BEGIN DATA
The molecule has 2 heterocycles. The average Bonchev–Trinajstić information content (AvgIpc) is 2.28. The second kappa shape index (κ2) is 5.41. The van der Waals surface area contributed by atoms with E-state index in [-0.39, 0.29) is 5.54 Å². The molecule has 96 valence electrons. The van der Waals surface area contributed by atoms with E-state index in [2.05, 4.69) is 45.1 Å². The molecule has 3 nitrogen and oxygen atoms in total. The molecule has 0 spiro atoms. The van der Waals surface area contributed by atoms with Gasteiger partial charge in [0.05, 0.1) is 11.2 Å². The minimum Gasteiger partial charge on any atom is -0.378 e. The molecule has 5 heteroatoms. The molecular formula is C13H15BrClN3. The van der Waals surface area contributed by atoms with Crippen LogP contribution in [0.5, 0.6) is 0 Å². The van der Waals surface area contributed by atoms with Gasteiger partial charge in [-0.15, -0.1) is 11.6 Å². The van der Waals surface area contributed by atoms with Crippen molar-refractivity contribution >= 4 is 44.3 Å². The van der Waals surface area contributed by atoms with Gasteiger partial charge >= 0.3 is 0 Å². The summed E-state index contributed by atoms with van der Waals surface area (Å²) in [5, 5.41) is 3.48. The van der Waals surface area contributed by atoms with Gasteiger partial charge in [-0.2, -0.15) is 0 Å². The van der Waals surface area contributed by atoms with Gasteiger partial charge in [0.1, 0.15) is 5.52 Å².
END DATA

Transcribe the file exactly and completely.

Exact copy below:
The molecule has 2 heterocycles. The average Bonchev–Trinajstić information content (AvgIpc) is 2.28. The second kappa shape index (κ2) is 5.41. The van der Waals surface area contributed by atoms with E-state index in [-0.39, 0.29) is 5.54 Å². The molecule has 96 valence electrons. The van der Waals surface area contributed by atoms with E-state index in [2.05, 4.69) is 45.1 Å². The molecule has 3 nitrogen and oxygen atoms in total. The molecule has 0 spiro atoms. The van der Waals surface area contributed by atoms with Gasteiger partial charge in [0.05, 0.1) is 11.2 Å². The minimum Gasteiger partial charge on any atom is -0.378 e. The molecule has 5 heteroatoms. The molecular formula is C13H15BrClN3. The van der Waals surface area contributed by atoms with Crippen LogP contribution in [0.5, 0.6) is 0 Å². The van der Waals surface area contributed by atoms with Gasteiger partial charge in [-0.15, -0.1) is 11.6 Å². The van der Waals surface area contributed by atoms with Crippen molar-refractivity contribution >= 4 is 44.3 Å². The van der Waals surface area contributed by atoms with Gasteiger partial charge >= 0.3 is 0 Å². The summed E-state index contributed by atoms with van der Waals surface area (Å²) in [5, 5.41) is 3.48. The van der Waals surface area contributed by atoms with Gasteiger partial charge in [-0.2, -0.15) is 0 Å². The van der Waals surface area contributed by atoms with Gasteiger partial charge in [0.1, 0.15) is 5.52 Å².